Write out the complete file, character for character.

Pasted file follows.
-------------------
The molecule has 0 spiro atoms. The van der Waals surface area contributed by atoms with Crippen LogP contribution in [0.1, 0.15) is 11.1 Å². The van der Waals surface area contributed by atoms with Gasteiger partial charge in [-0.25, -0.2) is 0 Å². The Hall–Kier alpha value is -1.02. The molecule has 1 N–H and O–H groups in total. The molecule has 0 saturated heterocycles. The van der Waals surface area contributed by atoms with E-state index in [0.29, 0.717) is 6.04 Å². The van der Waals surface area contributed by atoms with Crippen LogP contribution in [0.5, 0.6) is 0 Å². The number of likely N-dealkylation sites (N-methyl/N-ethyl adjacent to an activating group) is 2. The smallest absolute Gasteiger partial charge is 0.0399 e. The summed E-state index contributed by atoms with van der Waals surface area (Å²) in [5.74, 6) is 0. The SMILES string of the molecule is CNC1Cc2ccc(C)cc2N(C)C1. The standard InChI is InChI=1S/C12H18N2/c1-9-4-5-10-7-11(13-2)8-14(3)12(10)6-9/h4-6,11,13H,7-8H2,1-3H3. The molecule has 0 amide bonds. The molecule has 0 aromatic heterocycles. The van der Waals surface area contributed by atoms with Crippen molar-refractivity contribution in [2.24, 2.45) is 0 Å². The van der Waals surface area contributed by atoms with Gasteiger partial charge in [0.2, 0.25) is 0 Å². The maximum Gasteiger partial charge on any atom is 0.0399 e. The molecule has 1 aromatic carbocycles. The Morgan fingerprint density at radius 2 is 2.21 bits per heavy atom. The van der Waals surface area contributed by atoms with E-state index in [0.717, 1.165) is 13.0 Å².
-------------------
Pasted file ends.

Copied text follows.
The molecule has 0 spiro atoms. The van der Waals surface area contributed by atoms with Crippen LogP contribution in [0.1, 0.15) is 11.1 Å². The van der Waals surface area contributed by atoms with Gasteiger partial charge in [-0.25, -0.2) is 0 Å². The Hall–Kier alpha value is -1.02. The molecule has 1 N–H and O–H groups in total. The molecule has 0 saturated heterocycles. The van der Waals surface area contributed by atoms with E-state index in [0.29, 0.717) is 6.04 Å². The van der Waals surface area contributed by atoms with Crippen LogP contribution in [0.5, 0.6) is 0 Å². The number of likely N-dealkylation sites (N-methyl/N-ethyl adjacent to an activating group) is 2. The smallest absolute Gasteiger partial charge is 0.0399 e. The summed E-state index contributed by atoms with van der Waals surface area (Å²) in [5.74, 6) is 0. The SMILES string of the molecule is CNC1Cc2ccc(C)cc2N(C)C1. The standard InChI is InChI=1S/C12H18N2/c1-9-4-5-10-7-11(13-2)8-14(3)12(10)6-9/h4-6,11,13H,7-8H2,1-3H3. The molecule has 0 amide bonds. The molecule has 0 aromatic heterocycles. The van der Waals surface area contributed by atoms with Crippen molar-refractivity contribution in [2.24, 2.45) is 0 Å². The van der Waals surface area contributed by atoms with Gasteiger partial charge in [0.2, 0.25) is 0 Å². The maximum Gasteiger partial charge on any atom is 0.0399 e. The molecule has 1 aromatic carbocycles. The Morgan fingerprint density at radius 2 is 2.21 bits per heavy atom. The van der Waals surface area contributed by atoms with E-state index in [0.717, 1.165) is 13.0 Å².